Enhanced Radiation Tolerance of Ceramic Thin Films by Nano-structural Design
MetadataShow full item record
Thin films techniques are widely used in microelectronic devices, optical coatings, batteries and solar cells, which would be applied under harsh environment spanning from outer space to nuclear plant where defects are easily generated, accumulate and eventually degrade the materials properties. Oxide and nitride thin films are widely used and mostly studied in such applications. Moreover, MgO and ZrN have been considered as promising candidates of Inert Matrix materials to reduce hazardous nuclear waste. Therefore, studies on the defects development, and more importantly, the enhanced damage tolerance by microstructural design are of great importance. However, only limited study has been conducted up-to-date. In this dissertation, interface mitigation effects on radiation damage have been explored in TiN/MgO epitaxial thin films. After ion implantation with He+ ions, no hardness variation is observed in the epitaxial multilayers, and high resolution TEM indicates no obvious ion damage in the MgO layers within the epitaxial multilayer samples. However, single layer MgO film shows a significant hardness increase of ∼20% and high density point defect clusters are clearly identified. The results suggest that, in this system, epitaxial interfaces could act as effective point defect sinks in reducing the defect density and suppressing the ion-implantation induced hardening in MgO, and thus are responsible for the enhanced radiation tolerance properties. The grain size dependent response in nanocrystalline (nc) ZrN under high dose heavy ion implantation has been studied with Fe2+ ion, and it is found that the ZrN film with the average grain size of 9 nm shows prominently self-healing effects as evidenced by suppressed grain growth, alleviated radiation softening, as well as reduced variation in electrical resistivity. In contrast, ZrN with the larger average grain size of 31 nm shows prominent softening and resistivity increase after implantation, attributed to the high density of vacancy like defect clusters formed inside the grains. The distinct implantation effects on microstructure, residual stress, grain growth, and electric resistivity of thin films with different grain sizes were discussed, and the influence of grain boundaries on enhanced tolerance to implantation damage in nc-ZrN is demonstrated. In order to further study the real-time response of the designed microstructures, and their kinetic interactions with defects. In-situ irradiation on MgO/ZrN multilayer systems with non-epitaxial interfaces as well as grain boundaries has been conducted, which shows clearly the cyclic process of the defects removal by high angle grain boundaries and effectively absorbed by interfaces. Another In-situ study on the MgO/TiN epitaxial films has demonstrated that the implantation induced defects migrate to the interfaces, and annihilate there, that improve the MgO tolerance against amorphization. The comparison has shown that the non-epitaxial interfaces are more effective in absorbing defects manifested by the higher mobility of defects migration towards the MgO/ZrN interfaces. The research findings could provide guidance for microstructural design of functional ceramic thin films for advanced technological applications under extreme conditions from outer space exploration to nuclear energy generation.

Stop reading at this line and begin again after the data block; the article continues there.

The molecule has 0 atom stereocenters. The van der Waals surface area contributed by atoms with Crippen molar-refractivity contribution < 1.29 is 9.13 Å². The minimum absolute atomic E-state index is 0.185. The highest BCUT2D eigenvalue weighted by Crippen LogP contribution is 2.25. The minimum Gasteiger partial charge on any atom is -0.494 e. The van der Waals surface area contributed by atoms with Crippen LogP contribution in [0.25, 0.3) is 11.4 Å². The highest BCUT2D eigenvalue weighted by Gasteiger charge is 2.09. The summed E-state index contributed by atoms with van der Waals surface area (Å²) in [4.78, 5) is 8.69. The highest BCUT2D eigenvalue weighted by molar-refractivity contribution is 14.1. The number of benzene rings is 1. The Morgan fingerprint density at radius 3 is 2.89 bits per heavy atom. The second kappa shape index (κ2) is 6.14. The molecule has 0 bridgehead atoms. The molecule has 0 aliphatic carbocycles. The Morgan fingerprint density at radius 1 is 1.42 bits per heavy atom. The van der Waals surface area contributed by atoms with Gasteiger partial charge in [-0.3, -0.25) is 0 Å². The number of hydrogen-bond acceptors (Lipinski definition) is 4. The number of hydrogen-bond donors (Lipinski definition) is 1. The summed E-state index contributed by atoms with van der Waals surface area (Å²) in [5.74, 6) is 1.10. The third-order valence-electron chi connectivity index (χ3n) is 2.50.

Jiao, Liang (2015). Enhanced Radiation Tolerance of Ceramic Thin Films by Nano-structural Design. Doctoral dissertation, Texas A & M University. Available electronically from